Stony Brook women’s lacrosse coach Joe Spallina recalled the story of Tee Martin when describing the potential of this year’s team.
Martin, the heir apparent to Peyton Manning at Tennessee after he was drafted first overall by the Colts, defied expectations to lead the Volunteers to a 13-0 record and national championship in 1998.
With Stony Brook transitioning from the record-shattering years of Kylie Ohlmiller and Courtney Murphy, Spallina is searching for his own Tee Martin. He thinks he might have one or two.
“I think it’s really accurate,” Spallina said. “When you look at having these really super high-end players graduate, and there are players, while everyone’s focusing on that, that are emerging below. You look at how kids push themselves to get to the top.”
No. 5 in the preseason national poll, Stony Brook opens its season on Feb. 22 against Colorado — the latest start in the country — before finishing its West Coast swing against Denver on Feb. 24.
While some teams opened two weeks earlier on Feb. 9 — and many more a week later on Feb.16 — Spallina purposely held off to spend more time with this group. Impact transfers and first-time starters simply needed more time to build chemistry and prepare after a heartbreaking 12-11 overtime loss to Boston College in the NCAA quarterfinals.
Once the season begins, a challenging non-conference schedule should boost the team’s national standing while playing in the woeful America East. The Seawolves play Towson on March 1, Stanford on March 3, Princeton on March 9 and Florida on March 23, just to name a few national powers on deck.
“We’re getting better and we’re emerging, and it’s so great to see the light bulb go on for some of our younger players who were riding shotgun in the past,” Spallina said. “Now, they’re driving. They’re in charge.”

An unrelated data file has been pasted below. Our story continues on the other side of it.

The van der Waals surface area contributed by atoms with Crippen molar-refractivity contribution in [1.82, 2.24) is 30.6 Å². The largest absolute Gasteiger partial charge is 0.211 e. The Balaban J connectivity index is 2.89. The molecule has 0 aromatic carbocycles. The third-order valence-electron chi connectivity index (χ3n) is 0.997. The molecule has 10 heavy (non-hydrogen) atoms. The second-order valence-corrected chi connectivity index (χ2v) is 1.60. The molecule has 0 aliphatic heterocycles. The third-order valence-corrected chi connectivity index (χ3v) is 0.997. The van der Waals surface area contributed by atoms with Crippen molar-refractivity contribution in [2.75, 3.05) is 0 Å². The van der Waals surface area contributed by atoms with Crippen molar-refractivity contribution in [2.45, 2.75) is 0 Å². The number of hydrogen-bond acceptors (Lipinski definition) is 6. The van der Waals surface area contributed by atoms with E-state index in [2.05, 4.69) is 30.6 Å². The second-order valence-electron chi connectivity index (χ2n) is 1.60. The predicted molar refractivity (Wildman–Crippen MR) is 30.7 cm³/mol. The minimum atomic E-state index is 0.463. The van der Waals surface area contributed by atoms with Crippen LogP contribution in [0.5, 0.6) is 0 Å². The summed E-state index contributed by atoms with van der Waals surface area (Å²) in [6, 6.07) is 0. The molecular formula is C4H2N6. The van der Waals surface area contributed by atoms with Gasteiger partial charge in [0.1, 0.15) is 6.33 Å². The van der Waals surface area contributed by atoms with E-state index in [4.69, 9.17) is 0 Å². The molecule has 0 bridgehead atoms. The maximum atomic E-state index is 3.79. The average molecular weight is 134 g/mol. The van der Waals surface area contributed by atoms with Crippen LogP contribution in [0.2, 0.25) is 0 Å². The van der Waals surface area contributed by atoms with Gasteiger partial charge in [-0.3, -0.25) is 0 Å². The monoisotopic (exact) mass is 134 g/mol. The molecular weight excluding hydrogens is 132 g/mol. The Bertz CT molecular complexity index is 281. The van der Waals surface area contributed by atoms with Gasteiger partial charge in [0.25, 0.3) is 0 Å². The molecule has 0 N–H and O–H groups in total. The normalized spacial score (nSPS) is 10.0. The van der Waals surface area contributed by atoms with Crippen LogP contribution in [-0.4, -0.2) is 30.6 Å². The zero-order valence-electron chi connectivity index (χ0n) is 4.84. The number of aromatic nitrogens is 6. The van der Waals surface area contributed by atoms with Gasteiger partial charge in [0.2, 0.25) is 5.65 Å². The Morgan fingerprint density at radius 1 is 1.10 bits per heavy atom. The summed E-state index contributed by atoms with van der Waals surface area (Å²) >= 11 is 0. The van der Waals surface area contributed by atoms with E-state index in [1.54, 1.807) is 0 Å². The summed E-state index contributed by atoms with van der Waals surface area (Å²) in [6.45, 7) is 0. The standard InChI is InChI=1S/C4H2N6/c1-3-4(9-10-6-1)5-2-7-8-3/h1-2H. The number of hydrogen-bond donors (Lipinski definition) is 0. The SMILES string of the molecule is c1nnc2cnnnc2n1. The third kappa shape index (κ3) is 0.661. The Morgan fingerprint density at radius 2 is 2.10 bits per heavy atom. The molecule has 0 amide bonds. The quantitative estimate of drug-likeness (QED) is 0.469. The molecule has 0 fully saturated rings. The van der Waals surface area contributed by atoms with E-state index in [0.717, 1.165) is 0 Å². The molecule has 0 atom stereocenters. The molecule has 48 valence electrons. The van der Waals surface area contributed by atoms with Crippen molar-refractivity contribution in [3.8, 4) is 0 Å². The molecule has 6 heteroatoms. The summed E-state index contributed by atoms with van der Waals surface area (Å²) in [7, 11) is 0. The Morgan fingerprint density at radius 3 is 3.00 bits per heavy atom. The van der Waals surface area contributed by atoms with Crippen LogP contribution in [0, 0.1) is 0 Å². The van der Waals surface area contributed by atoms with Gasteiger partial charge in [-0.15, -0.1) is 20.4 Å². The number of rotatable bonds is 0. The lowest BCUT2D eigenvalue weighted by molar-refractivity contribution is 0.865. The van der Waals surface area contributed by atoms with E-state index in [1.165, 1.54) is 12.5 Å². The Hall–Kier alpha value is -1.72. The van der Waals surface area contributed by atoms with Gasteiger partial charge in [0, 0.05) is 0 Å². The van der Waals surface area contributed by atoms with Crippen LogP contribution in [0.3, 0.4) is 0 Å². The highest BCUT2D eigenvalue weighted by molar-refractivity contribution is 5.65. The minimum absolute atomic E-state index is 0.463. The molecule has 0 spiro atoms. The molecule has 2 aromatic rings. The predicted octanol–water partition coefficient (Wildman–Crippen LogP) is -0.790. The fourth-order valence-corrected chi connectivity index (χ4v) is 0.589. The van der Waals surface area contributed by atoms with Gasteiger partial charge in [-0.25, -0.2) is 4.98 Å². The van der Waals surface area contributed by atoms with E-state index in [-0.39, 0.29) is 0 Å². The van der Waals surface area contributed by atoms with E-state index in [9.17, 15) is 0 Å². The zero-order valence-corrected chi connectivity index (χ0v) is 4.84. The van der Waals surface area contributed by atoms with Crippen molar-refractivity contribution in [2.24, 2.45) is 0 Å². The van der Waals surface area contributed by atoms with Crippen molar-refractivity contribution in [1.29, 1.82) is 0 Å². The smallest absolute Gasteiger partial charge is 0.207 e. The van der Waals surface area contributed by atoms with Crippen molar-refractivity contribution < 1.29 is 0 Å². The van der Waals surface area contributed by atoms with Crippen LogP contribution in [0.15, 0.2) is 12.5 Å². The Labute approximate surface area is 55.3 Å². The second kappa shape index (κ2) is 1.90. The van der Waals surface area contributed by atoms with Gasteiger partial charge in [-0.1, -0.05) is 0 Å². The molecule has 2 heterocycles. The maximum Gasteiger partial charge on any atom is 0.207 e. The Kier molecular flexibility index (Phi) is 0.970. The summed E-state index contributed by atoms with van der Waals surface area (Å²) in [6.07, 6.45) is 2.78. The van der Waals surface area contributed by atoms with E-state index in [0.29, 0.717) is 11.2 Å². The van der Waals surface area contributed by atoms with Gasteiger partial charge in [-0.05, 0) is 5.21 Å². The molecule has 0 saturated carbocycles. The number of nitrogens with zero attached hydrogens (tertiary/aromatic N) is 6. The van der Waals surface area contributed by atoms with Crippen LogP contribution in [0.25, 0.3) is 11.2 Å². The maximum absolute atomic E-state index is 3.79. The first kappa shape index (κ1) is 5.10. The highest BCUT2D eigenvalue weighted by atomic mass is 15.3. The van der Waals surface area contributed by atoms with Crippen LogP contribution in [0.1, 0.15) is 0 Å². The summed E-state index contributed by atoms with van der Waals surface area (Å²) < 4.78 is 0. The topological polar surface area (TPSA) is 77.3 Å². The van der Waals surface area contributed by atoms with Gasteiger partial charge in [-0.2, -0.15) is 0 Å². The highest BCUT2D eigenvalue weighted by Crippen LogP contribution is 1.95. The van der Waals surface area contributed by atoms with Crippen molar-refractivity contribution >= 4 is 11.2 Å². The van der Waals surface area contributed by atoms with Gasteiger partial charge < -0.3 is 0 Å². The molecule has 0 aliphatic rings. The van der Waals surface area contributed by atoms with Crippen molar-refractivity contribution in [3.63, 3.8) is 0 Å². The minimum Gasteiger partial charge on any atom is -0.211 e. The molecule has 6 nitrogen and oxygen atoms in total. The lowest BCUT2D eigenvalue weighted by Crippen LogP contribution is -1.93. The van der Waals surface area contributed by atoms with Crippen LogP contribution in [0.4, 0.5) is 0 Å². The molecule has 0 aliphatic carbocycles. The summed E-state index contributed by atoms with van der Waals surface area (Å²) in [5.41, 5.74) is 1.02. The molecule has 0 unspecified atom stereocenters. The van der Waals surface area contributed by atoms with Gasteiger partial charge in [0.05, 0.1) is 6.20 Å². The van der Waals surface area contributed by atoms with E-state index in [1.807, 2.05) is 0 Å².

Losing Ohlmiller and Murphy to graduation leaves 183 goals unaccounted for, but Spallina isn’t overly concerned. Stony Brook led the nation in assisted goals (236) and shooting percentage (.547), so he thinks the team’s pass-heavy offense will create new scorers.
Junior Ally Kennedy is a natural fit for Spallina’s midfield. He lauded her growth last year and is singing her praises again. Taryn Ohlmiller, Kylie’s younger sister who tore her ACL in the second round of the NCAA Tournament, is back with “no limitations.” Keri McCarthy will take the draw and be an offensive threat as well.
That trio doesn’t even include transfers Sara Moeller (UMBC), Nicole Barretta (Temple) and Sabrina Tabasso (Loyola), who will all have opportunities. As will new starters Siobhan Rafferty and Rayna Sabella, both sophomores, in the midfield.
“I think there are threats all over the field and we mesh well together,” said Kennedy, who’s coming off a 48-goal season. “The new transfers who came just fit right in, and it’s pretty much like the missing puzzle pieces.”
“It might be death by a thousand wounds instead of by two, and that’s cool,” Spallina said. “That will be tougher to scout and prepare for.”
Defensively, Anna Tesoriero is the anchor as a four-year starter who’s never missed a game between the pipes. Mackenzie Burns slots into the top defender role vacated by the graduation of Brooke Gubitosi, while Carlee Janelli, Haley Dillon and Rachel Williams also will start.
Collectively, they’re trying to channel their inner Tee Martin.
“I had no idea who [Martin] was until [Spallina] told us the whole backstory,” Burns said. “I think that’s kind of who we are. We have a bunch of kids who never were recruited to top 10 schools, and we’re all out here. Now, we’re a top-five team in the country.”
PLAYERS TO WATCH
Ally Kennedy, Junior, Midfielder
The North Babylon product had 48 goals and 21 assists while also tallying 47 ground balls and 61 draw controls. A do-it-all middie with speed to burn.
Taryn Ohlmiller, Junior, Attack
She missed the NCAA quarterfinal against Boston College with a torn ACL but still produced 52 goals and 55 assists in 20 games. The Islip native has scored at least 101 points in both career seasons.
Mackenzie Burns, Senior, Defender
The America East first team selection from West Sayville started 20 of 21 games last season, picking up 29 ground balls and causing 14 turnovers.